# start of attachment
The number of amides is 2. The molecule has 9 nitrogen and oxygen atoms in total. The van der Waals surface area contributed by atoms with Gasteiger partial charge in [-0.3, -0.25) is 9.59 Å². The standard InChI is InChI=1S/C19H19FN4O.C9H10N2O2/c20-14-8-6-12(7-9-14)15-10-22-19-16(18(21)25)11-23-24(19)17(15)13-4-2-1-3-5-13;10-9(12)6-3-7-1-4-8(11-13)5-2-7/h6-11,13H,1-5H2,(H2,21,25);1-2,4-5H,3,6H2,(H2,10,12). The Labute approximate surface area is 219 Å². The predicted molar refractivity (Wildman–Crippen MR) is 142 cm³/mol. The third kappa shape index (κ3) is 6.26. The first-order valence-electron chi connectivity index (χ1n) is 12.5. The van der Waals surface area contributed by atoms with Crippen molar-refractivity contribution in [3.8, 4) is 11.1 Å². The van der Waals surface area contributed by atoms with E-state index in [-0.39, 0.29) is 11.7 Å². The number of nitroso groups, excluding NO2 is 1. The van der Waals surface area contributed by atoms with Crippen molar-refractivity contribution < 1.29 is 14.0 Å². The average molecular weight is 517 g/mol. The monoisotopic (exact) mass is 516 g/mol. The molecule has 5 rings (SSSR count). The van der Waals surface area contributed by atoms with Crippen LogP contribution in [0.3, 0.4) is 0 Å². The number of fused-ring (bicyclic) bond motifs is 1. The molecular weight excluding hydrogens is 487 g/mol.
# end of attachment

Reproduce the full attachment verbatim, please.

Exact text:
The number of amides is 2. The molecule has 9 nitrogen and oxygen atoms in total. The van der Waals surface area contributed by atoms with Gasteiger partial charge in [-0.3, -0.25) is 9.59 Å². The standard InChI is InChI=1S/C19H19FN4O.C9H10N2O2/c20-14-8-6-12(7-9-14)15-10-22-19-16(18(21)25)11-23-24(19)17(15)13-4-2-1-3-5-13;10-9(12)6-3-7-1-4-8(11-13)5-2-7/h6-11,13H,1-5H2,(H2,21,25);1-2,4-5H,3,6H2,(H2,10,12). The Labute approximate surface area is 219 Å². The predicted molar refractivity (Wildman–Crippen MR) is 142 cm³/mol. The third kappa shape index (κ3) is 6.26. The first-order valence-electron chi connectivity index (χ1n) is 12.5. The van der Waals surface area contributed by atoms with Crippen molar-refractivity contribution in [3.8, 4) is 11.1 Å². The van der Waals surface area contributed by atoms with E-state index in [-0.39, 0.29) is 11.7 Å². The number of nitroso groups, excluding NO2 is 1. The van der Waals surface area contributed by atoms with Crippen molar-refractivity contribution < 1.29 is 14.0 Å². The average molecular weight is 517 g/mol. The monoisotopic (exact) mass is 516 g/mol. The molecule has 5 rings (SSSR count). The van der Waals surface area contributed by atoms with Crippen LogP contribution in [0.3, 0.4) is 0 Å². The number of fused-ring (bicyclic) bond motifs is 1. The molecular weight excluding hydrogens is 487 g/mol.